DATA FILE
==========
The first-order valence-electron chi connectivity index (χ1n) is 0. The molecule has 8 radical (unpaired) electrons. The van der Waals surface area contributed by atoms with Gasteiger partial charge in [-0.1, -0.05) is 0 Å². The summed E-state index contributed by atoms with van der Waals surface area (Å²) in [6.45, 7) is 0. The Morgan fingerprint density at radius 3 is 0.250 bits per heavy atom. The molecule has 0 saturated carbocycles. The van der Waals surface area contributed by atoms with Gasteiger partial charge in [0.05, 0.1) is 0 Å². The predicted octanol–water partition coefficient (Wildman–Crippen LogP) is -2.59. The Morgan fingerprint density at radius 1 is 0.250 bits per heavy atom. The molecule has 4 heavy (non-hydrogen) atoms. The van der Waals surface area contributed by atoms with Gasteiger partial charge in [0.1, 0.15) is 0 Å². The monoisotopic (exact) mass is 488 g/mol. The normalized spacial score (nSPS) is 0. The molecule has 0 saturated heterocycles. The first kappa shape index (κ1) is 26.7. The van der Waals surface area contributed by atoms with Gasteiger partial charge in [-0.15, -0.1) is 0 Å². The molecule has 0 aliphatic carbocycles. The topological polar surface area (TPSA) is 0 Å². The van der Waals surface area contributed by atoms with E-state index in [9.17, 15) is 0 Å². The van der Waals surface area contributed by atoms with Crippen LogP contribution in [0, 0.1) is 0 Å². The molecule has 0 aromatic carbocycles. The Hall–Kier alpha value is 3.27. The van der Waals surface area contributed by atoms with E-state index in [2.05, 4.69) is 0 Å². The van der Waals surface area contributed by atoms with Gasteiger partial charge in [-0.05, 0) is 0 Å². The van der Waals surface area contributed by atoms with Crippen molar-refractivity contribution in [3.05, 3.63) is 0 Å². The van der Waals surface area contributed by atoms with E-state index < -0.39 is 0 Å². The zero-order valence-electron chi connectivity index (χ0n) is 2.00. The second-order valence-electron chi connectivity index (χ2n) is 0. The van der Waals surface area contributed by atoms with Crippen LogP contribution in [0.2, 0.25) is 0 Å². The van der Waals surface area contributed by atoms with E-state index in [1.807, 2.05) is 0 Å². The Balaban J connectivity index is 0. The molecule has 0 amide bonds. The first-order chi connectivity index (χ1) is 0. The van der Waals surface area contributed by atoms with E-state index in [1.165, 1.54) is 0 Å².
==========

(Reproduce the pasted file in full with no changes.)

The first-order valence-electron chi connectivity index (χ1n) is 0. The molecule has 8 radical (unpaired) electrons. The van der Waals surface area contributed by atoms with Gasteiger partial charge in [-0.1, -0.05) is 0 Å². The summed E-state index contributed by atoms with van der Waals surface area (Å²) in [6.45, 7) is 0. The Morgan fingerprint density at radius 3 is 0.250 bits per heavy atom. The molecule has 0 saturated carbocycles. The van der Waals surface area contributed by atoms with Gasteiger partial charge in [0.05, 0.1) is 0 Å². The predicted octanol–water partition coefficient (Wildman–Crippen LogP) is -2.59. The Morgan fingerprint density at radius 1 is 0.250 bits per heavy atom. The molecule has 4 heavy (non-hydrogen) atoms. The van der Waals surface area contributed by atoms with Gasteiger partial charge in [0.1, 0.15) is 0 Å². The monoisotopic (exact) mass is 488 g/mol. The normalized spacial score (nSPS) is 0. The molecule has 0 saturated heterocycles. The first kappa shape index (κ1) is 26.7. The van der Waals surface area contributed by atoms with Gasteiger partial charge in [-0.15, -0.1) is 0 Å². The molecule has 0 aliphatic carbocycles. The topological polar surface area (TPSA) is 0 Å². The van der Waals surface area contributed by atoms with E-state index in [9.17, 15) is 0 Å². The van der Waals surface area contributed by atoms with Crippen LogP contribution in [0, 0.1) is 0 Å². The molecule has 0 aromatic carbocycles. The Hall–Kier alpha value is 3.27. The van der Waals surface area contributed by atoms with E-state index in [2.05, 4.69) is 0 Å². The van der Waals surface area contributed by atoms with Gasteiger partial charge in [-0.05, 0) is 0 Å². The van der Waals surface area contributed by atoms with Crippen molar-refractivity contribution in [3.05, 3.63) is 0 Å². The van der Waals surface area contributed by atoms with E-state index < -0.39 is 0 Å². The zero-order valence-electron chi connectivity index (χ0n) is 2.00. The second-order valence-electron chi connectivity index (χ2n) is 0. The van der Waals surface area contributed by atoms with Crippen LogP contribution in [0.2, 0.25) is 0 Å². The van der Waals surface area contributed by atoms with E-state index in [1.807, 2.05) is 0 Å². The Balaban J connectivity index is 0. The molecule has 0 amide bonds. The first-order chi connectivity index (χ1) is 0. The van der Waals surface area contributed by atoms with E-state index in [1.165, 1.54) is 0 Å².